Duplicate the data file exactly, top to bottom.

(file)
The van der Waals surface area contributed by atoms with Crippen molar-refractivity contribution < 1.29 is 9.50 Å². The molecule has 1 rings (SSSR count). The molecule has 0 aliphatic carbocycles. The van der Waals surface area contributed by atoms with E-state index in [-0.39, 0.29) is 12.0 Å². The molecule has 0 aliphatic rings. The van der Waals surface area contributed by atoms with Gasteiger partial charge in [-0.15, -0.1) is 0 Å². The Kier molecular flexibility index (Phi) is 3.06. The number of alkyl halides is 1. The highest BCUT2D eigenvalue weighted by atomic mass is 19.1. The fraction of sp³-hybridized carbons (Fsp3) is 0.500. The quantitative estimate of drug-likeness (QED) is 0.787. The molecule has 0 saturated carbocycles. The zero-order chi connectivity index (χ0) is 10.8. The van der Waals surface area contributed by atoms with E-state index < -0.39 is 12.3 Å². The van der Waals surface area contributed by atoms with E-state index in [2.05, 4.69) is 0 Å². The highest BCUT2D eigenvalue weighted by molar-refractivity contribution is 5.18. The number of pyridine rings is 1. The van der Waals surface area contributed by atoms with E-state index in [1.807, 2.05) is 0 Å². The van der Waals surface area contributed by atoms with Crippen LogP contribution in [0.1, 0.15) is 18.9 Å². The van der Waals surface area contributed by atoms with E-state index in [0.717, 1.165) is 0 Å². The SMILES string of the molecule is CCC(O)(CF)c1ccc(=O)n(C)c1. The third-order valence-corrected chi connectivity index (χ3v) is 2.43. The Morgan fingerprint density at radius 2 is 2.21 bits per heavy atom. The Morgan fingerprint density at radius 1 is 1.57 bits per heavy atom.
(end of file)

The van der Waals surface area contributed by atoms with Crippen molar-refractivity contribution < 1.29 is 9.50 Å². The molecule has 1 rings (SSSR count). The molecule has 0 aliphatic carbocycles. The van der Waals surface area contributed by atoms with E-state index in [-0.39, 0.29) is 12.0 Å². The molecule has 0 aliphatic rings. The van der Waals surface area contributed by atoms with Gasteiger partial charge in [-0.15, -0.1) is 0 Å². The Kier molecular flexibility index (Phi) is 3.06. The number of alkyl halides is 1. The highest BCUT2D eigenvalue weighted by atomic mass is 19.1. The fraction of sp³-hybridized carbons (Fsp3) is 0.500. The quantitative estimate of drug-likeness (QED) is 0.787. The molecule has 0 saturated carbocycles. The zero-order chi connectivity index (χ0) is 10.8. The van der Waals surface area contributed by atoms with E-state index < -0.39 is 12.3 Å². The van der Waals surface area contributed by atoms with E-state index in [2.05, 4.69) is 0 Å². The highest BCUT2D eigenvalue weighted by molar-refractivity contribution is 5.18. The number of pyridine rings is 1. The van der Waals surface area contributed by atoms with E-state index in [1.807, 2.05) is 0 Å². The van der Waals surface area contributed by atoms with Crippen LogP contribution in [0.1, 0.15) is 18.9 Å². The van der Waals surface area contributed by atoms with E-state index in [0.717, 1.165) is 0 Å². The SMILES string of the molecule is CCC(O)(CF)c1ccc(=O)n(C)c1. The third-order valence-corrected chi connectivity index (χ3v) is 2.43. The Morgan fingerprint density at radius 2 is 2.21 bits per heavy atom. The Morgan fingerprint density at radius 1 is 1.57 bits per heavy atom.